Obama Withdraws $90 Billion Draft Clean Air Regulation Due To Cost

Endesa power plant

President Barack Obama announced Friday that he was directing the EPA to withdraw a draft regulation that would tighten air quality standards for Ozone due to concerns about costs.

In a letter to Speaker of the House John Boehner Tuesday, Obama revealed that the rule under consideration by the Environmental Protection Agency could cost up to $90 billion to implement.

Obama said that while he supports the regulation, it will be updated again in 2013, adding, “ultimately, I did not support asking state and local governments to begin implementing a new standard that will soon be reconsidered.”

The proposed regulation, “Reconsideration of the 2008 Ozone National Ambient Air Quality Standard” would lower the allowable concentration of ozone from 0.075 parts-per-million to between 0.060 and 0.070 ppm. According to the EPA, the new standards are required to increase protection for children and “at-risk” populations against respiratory and cardiovascular diseases related to exposure to ozone in the air.

Obama said the primary cost estimate of implementation is between $19 billion and $90 billion.

The EPA says most ozone comes from three categories of sources — vehicle engines, industrial processes, and electrical power production. The rule would tighten emissions standards on all three categories — which would require technological changes, that critics say would cost jobs.

House Majority Leader Eric Cantor called it “possibly the most harmful of all the currently anticipated Obama Administration regulations,” in a memo to House Republicans Monday, adding he would seek to repeal the legislation this Winter. Cantor said estimates put the cost of the rule at “$1 trillion or more over a decade and millions of jobs.”

The Manufacturers Alliance, a lobbying group for industry, put the cost of meeting the regulation at $1.013 trillion and 7.3 million jobs between 2020 and 2030 — numbers the Obama administration strongly contests.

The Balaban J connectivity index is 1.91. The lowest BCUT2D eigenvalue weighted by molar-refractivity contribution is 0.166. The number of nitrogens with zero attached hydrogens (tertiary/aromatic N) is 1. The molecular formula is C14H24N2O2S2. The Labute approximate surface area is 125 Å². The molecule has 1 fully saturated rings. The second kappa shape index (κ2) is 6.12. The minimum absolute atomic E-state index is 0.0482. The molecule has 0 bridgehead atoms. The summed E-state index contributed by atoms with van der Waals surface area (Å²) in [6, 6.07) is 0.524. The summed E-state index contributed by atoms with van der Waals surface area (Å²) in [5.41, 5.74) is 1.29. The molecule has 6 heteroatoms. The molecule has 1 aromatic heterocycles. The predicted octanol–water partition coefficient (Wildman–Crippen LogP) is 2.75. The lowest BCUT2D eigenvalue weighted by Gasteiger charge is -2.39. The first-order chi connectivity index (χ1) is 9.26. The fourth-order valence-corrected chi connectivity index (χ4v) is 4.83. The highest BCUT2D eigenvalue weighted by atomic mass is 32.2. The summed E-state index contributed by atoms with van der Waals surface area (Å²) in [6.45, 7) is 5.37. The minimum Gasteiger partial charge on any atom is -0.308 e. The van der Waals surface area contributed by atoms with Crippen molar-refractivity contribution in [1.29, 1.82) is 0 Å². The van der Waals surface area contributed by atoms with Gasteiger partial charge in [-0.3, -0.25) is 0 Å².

Regardless, the rule would be among the costliest in recent memory — and has brought a spotlight to other Obama administration regulations.

In a statement, Speaker of the House John Boehner responded to Obama’s letter saying “we know from the Administration’s own disclosures that there are 212 other regulatory actions in the works, each with an estimated cost to our economy of more than $100 million.” Adding that “at a time like this, with our economy struggling to create jobs, it’s misguided for the federal government to be imposing so many new rules with such enormous costs, even when some of those rules may be well-intentioned.” 

Read Obama’s full statement below:

Over the last two and half years, my administration, under the leadership of EPA Administrator Lisa Jackson, has taken some of the strongest actions since the enactment of the Clean Air Act four decades ago to protect our environment and the health of our families from air pollution. From reducing mercury and other toxic air pollution from outdated power plants to doubling the fuel efficiency of our cars and trucks, the historic steps we’ve taken will save tens of thousands of lives each year, remove over a billion tons of pollution from our air, and produce hundreds of billions of dollars in benefits for the American people. 

At the same time, I have continued to underscore the importance of reducing regulatory burdens and regulatory uncertainty, particularly as our economy continues to recover.  With that in mind, and after careful consideration, I have requested that Administrator Jackson withdraw the draft Ozone National Ambient Air Quality Standards at this time. Work is already underway to update a 2006 review of the science that will result in the reconsideration of the ozone standard in 2013.  Ultimately, I did not support asking state and local governments to begin implementing a new standard that will soon be reconsidered. 

I want to be clear: my commitment and the commitment of my administration to protecting public health and the environment is unwavering. I will continue to stand with the hardworking men and women at the EPA as they strive every day to hold polluters accountable and protect our families from harmful pollution.  And my administration will continue to vigorously oppose efforts to weaken EPA’s authority under the Clean Air Act or dismantle the progress we have made.